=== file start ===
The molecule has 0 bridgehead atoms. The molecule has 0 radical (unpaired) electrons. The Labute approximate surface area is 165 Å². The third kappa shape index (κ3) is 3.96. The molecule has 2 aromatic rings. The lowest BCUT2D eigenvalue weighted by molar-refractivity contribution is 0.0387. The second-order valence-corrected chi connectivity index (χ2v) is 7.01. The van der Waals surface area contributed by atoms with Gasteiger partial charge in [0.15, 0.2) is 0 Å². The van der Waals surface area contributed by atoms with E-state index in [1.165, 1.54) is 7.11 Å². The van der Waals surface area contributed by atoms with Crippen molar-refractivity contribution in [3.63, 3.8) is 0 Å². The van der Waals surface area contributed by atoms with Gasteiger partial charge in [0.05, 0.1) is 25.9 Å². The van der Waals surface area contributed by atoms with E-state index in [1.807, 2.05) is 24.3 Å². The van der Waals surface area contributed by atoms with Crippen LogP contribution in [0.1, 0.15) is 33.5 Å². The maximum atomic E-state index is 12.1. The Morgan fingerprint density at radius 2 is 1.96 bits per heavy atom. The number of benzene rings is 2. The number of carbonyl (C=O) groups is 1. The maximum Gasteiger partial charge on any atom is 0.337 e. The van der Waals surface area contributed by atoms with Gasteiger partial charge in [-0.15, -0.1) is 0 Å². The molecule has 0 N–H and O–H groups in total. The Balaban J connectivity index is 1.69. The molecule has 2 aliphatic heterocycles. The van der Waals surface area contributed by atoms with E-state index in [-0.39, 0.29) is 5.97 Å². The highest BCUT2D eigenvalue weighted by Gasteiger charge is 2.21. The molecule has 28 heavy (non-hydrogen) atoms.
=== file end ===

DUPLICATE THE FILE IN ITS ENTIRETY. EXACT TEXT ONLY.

The molecule has 0 bridgehead atoms. The molecule has 0 radical (unpaired) electrons. The Labute approximate surface area is 165 Å². The third kappa shape index (κ3) is 3.96. The molecule has 2 aromatic rings. The lowest BCUT2D eigenvalue weighted by molar-refractivity contribution is 0.0387. The second-order valence-corrected chi connectivity index (χ2v) is 7.01. The van der Waals surface area contributed by atoms with Gasteiger partial charge in [0.15, 0.2) is 0 Å². The van der Waals surface area contributed by atoms with E-state index in [1.165, 1.54) is 7.11 Å². The van der Waals surface area contributed by atoms with Crippen molar-refractivity contribution in [3.63, 3.8) is 0 Å². The van der Waals surface area contributed by atoms with Gasteiger partial charge in [0.05, 0.1) is 25.9 Å². The van der Waals surface area contributed by atoms with E-state index in [1.807, 2.05) is 24.3 Å². The van der Waals surface area contributed by atoms with Crippen LogP contribution in [0.1, 0.15) is 33.5 Å². The maximum atomic E-state index is 12.1. The Morgan fingerprint density at radius 2 is 1.96 bits per heavy atom. The number of benzene rings is 2. The number of carbonyl (C=O) groups is 1. The maximum Gasteiger partial charge on any atom is 0.337 e. The van der Waals surface area contributed by atoms with Gasteiger partial charge in [-0.15, -0.1) is 0 Å². The molecule has 0 N–H and O–H groups in total. The Balaban J connectivity index is 1.69. The molecule has 2 aliphatic heterocycles. The van der Waals surface area contributed by atoms with E-state index in [-0.39, 0.29) is 5.97 Å². The highest BCUT2D eigenvalue weighted by Gasteiger charge is 2.21. The molecule has 28 heavy (non-hydrogen) atoms.